T-Mobile to Provide Mobile Dead-Zone Coverage With Starlink

Daniel Attoe
Daniel Attoe

Updated · Aug 26, 2022


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The mobile carrier’s CEO Mike Sievert and Elon Musk disclosed their partnership at an event on Thursday.

Partnership to “End Mobile Dead Zones”

T-Mobile and SpaceX have announced that the carrier’s users will be able to connect directly to Starlink satellites launched next year over existing cell bands. The companies hope to provide “near complete coverage in most places in the U.S.,” even in areas where traditional cellular signals are hard to reach.

Starlink comprises a constellation of satellites that SpaceX launched into low Earth orbit. It is one of the few options for remote areas to receive high-speed, low-latency internet access. 

So far, there are about 3,000 satellites in the network. An upgraded second generation, to contain 30,000 satellites, is billed to begin launching soon. 

This new version will be able to transmit directly to mobile phones. It will work with a mid-band spectrum already compatible with most T-Mobile phones – even those without 5G connectivity.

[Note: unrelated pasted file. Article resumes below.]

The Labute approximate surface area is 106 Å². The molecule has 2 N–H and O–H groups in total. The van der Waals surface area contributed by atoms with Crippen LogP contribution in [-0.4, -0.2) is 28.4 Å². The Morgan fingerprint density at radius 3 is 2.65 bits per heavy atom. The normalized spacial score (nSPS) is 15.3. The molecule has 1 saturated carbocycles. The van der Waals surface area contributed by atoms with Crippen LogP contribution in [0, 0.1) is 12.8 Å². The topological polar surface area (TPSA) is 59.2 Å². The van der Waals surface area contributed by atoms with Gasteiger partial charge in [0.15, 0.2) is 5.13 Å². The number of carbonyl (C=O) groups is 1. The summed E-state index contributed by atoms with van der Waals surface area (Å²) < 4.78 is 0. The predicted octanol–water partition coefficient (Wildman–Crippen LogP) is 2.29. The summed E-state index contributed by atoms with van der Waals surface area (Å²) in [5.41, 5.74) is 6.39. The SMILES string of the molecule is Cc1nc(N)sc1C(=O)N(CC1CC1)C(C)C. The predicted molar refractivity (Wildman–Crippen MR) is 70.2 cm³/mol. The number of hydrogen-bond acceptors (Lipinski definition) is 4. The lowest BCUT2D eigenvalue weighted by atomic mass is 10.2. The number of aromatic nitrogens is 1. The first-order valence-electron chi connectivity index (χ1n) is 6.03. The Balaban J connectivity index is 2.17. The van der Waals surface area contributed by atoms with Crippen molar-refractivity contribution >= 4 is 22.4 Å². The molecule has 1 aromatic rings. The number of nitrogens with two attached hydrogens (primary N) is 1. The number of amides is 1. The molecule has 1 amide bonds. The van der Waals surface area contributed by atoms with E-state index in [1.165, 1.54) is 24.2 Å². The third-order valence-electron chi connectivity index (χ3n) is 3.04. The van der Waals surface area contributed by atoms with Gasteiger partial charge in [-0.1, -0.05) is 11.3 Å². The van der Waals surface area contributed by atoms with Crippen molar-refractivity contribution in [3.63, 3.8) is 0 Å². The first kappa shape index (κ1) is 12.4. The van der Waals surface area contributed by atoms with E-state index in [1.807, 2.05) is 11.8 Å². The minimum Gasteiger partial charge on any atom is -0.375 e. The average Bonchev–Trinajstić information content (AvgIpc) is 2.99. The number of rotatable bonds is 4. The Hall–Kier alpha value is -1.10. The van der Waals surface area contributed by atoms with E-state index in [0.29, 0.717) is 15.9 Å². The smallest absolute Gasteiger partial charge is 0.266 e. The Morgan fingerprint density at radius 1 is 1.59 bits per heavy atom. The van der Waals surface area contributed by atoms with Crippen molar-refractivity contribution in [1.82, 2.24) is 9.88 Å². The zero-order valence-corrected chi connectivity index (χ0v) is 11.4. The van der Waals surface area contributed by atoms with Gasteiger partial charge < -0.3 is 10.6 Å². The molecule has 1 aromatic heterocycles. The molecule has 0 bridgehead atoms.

“We’ve always thought differently about what it means to keep customers connected, and that’s why we’re working with the best to deliver coverage above and beyond anything customers have ever seen before,” said Mike Sievert, CEO of T-Mobile. 

“More than just a groundbreaking alliance, this represents two industry-shaking innovators challenging the old ways of doing things to create something entirely new that will further connect customers and scare competitors.”

SpaceX CEO Elon Musk said the alliance aims to ensure “there are no dead zones anywhere in the world for your cell phone”.

At first, Starlink’s network will let T-Mobile customers use messaging, MMS, and certain messaging apps. Eventually, it will expand to include voice and data.



Daniel Attoe

Daniel Attoe

Daniel is an Economics grad who fell in love with tech. His love for books and reading pushed him into picking up the pen - and keyboard. Also a data analyst, he's taking that leap into data science and machine learning. When not writing or studying, chances are that you'll catch him watching football or face-deep in an epic fantasy novel.

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